To stop at Istanbul and think that one knows Turkey, however, would be a serious mistake. Anatolia, through its geographical extent, is virtually a subcontinent: to the west, it faces the Balkans, to the east, where the Tigris rises, it brushes up against the Mesopotamian plain. I am convinced that such diverse landscapes and situations are united by a flag and the omnipresent face of Ataturk, rather than by a common sense of belonging. The majority of the population is actually made up of ethnic minorities scattered across the whole country, right to the very heart of the inland regions, furthest away from the busy Ankara and Istanbul. Travelling eastwards, you encounter cities such as Diyarbakir, Malatya and Van. Dusty cities which give the best possible illustration of the sometimes difficult relationship of the central government with the most numerous and problematic of the minorities on its own territory: the Kurds and the Armenians. Here the streets are swarming with life, just as in any city in the Middle East. Children, traders, men and women rush to find shelter from the burning sun under the attentive eyes of the soldiers. Many, so many of them, armed with AK-47s. Their presence here is customary; the only people amazed by it are the few foreigners who venture this far.

The issue of ethnic minorities still remains wide open and controversial when it comes to Ankara’s internal relations with public opinion, and international relations with other countries. The Kurds are pressing for recognition of their own community’s ethnic identity, demanding respect for the civil rights guaranteed by the constitution, as Turkish citizens. The other burning issue in internal politics, but even more so internationally, is the lack of any official acknowledgement of the Armenian genocide. A gigantic ethnic cleansing operation perpetrated against the ethnic minority during the first world war. The first genocide of the Twentieth Century is now a recognised historical fact, but Ankara has yet to acknowledge it as such. Both of these open wounds have exposed the raw nerve of Turkish diplomatic relations, especially when dealing with the issues of human rights and the defence of ethnic minorities.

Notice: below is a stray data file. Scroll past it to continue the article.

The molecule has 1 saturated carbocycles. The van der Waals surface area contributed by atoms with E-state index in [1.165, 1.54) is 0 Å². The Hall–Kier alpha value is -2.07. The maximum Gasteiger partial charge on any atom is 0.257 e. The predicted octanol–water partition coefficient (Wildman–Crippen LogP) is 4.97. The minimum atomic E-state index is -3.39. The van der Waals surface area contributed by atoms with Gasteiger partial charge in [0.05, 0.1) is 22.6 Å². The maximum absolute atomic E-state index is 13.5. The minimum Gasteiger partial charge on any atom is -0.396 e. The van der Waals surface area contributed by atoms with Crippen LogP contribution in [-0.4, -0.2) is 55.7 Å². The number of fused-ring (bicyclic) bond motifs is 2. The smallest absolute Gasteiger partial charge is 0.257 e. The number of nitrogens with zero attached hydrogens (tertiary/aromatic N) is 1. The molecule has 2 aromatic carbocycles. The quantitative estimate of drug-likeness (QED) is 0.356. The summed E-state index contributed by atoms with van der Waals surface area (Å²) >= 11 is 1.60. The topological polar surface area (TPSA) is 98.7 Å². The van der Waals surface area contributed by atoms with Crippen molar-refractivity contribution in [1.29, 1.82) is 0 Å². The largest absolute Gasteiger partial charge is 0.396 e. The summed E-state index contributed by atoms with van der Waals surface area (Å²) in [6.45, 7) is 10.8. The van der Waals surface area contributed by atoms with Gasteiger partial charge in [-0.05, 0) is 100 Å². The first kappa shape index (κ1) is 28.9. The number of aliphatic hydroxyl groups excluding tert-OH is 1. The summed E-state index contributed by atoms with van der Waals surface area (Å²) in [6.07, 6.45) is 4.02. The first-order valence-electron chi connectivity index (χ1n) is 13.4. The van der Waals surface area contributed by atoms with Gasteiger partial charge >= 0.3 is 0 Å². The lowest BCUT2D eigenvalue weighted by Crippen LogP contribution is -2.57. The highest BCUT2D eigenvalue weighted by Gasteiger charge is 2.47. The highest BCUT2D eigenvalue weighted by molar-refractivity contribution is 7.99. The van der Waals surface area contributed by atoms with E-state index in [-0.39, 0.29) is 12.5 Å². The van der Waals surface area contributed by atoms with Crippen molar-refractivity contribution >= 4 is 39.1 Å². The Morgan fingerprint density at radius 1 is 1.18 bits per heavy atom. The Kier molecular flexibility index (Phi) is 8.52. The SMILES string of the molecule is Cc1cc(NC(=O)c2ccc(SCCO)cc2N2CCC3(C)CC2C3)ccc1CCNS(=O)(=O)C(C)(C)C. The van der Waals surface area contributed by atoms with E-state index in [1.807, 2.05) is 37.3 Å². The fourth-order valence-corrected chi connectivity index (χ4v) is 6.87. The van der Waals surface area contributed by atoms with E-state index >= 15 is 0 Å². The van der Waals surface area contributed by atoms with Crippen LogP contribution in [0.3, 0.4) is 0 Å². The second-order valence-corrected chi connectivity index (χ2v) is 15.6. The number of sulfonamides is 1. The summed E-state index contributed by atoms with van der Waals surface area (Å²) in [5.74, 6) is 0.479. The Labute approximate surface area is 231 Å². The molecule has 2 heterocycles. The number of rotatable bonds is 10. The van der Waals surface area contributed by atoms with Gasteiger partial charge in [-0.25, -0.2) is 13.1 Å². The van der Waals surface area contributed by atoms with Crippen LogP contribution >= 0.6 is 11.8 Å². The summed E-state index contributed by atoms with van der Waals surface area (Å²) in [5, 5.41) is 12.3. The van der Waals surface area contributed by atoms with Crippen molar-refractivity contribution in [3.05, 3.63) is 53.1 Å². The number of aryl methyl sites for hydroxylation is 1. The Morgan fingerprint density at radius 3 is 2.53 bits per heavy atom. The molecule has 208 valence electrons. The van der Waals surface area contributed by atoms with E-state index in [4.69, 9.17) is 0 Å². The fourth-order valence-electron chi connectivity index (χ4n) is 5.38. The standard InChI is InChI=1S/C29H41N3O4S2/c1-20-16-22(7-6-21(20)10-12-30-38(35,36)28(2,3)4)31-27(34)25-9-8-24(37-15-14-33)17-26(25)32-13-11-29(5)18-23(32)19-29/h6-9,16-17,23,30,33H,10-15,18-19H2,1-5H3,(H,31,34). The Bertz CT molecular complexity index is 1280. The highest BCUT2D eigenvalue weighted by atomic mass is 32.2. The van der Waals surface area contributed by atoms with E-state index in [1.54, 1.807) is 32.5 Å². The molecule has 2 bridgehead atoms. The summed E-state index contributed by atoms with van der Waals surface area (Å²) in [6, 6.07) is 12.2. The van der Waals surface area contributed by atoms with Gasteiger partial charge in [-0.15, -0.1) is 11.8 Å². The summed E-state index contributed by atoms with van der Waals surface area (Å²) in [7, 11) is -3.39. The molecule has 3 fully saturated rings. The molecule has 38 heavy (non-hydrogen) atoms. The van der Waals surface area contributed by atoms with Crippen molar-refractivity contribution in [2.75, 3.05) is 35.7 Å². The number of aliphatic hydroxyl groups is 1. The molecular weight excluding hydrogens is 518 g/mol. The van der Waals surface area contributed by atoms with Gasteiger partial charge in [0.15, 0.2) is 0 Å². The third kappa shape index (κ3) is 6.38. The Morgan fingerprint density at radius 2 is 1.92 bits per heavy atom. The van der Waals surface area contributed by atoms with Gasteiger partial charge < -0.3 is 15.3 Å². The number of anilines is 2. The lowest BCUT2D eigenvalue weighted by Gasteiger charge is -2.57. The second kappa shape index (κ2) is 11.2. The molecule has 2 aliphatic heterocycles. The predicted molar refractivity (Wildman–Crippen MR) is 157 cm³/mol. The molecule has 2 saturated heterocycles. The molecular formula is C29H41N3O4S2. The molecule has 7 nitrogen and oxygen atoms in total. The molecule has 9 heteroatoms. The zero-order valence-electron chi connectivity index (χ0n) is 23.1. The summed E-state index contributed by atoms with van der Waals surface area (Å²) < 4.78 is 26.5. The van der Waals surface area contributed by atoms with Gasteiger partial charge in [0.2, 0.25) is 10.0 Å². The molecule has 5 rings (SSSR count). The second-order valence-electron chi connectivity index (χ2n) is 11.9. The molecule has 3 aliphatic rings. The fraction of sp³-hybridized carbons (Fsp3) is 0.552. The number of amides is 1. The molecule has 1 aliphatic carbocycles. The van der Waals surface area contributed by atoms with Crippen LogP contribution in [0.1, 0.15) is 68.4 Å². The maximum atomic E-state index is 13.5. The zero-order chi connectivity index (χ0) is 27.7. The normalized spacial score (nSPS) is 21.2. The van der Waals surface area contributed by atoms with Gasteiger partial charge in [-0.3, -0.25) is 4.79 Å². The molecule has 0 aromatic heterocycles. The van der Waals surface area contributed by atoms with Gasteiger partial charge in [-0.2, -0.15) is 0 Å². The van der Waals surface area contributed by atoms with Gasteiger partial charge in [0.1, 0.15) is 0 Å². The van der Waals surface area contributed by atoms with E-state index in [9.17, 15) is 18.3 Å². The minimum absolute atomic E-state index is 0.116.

‘Brussels: light years away’

Mardin is the last city before the Syrian border; beyond is the immense expanse of the Mesopotamian plain. ‘Brussels is light years away from this place,’ is the first thought to strike me as I leave the bus. But what amazes me even more is one very unexpected discovery. Here in this remote place I find the symbol of the EU, declaring its commitment to finance directly the restoration of the ancient Madrasah, a Qur’anic school. Europe stays watching from the sidelines for the moment, tempted as it is by the prospect of extending its trading horizons to the Black Sea, towards the Caspian and their precious traffic. Membership of the club has already been extended to Bulgaria and Romania with this in mind, but enlargement to include Turkey would represent a major leap in quality for European community policy. Turkey would be the first country to enter the European Union without having previously gone through the experience of life in the communist Soviet bloc. Moreover, as a member of NATO from back in 1952, practically from the foundation of the Atlantic Alliance, it is the principal ally of the United States in the sensitive Middle Eastern area. The way ahead for Turkey will require a delicate balance between Washington and Brussels. Ankara seems to be inclined to the latter, but without compromising its historical alliance with the Americans.

The country’s prime minister Recep Tayyip Erdogan, however, a staunch Muslim, leader of the Justice and Development Party party which draws its inspiration from the values of Islam, is keeping the military, custodian of the secular state, and the EU on their guard. His aim is to bring together the economies of the two blocs on each side, in the hope of entering into a unique political situation in just a few years’ time. The first goodwill gestures towards the European commission and public opinion have already been seen. The death penalty has been abolished, there have been promises of greater respect for ethnic minorities, and state pressure on the mass media and journalists has been reduced. All of these signals have raised hopes, but they are still only the start of the long journey which lies ahead of the Sons of the Turks.

This is the full translated version of the original article by the winner of the European Young Journalist of Italy 2008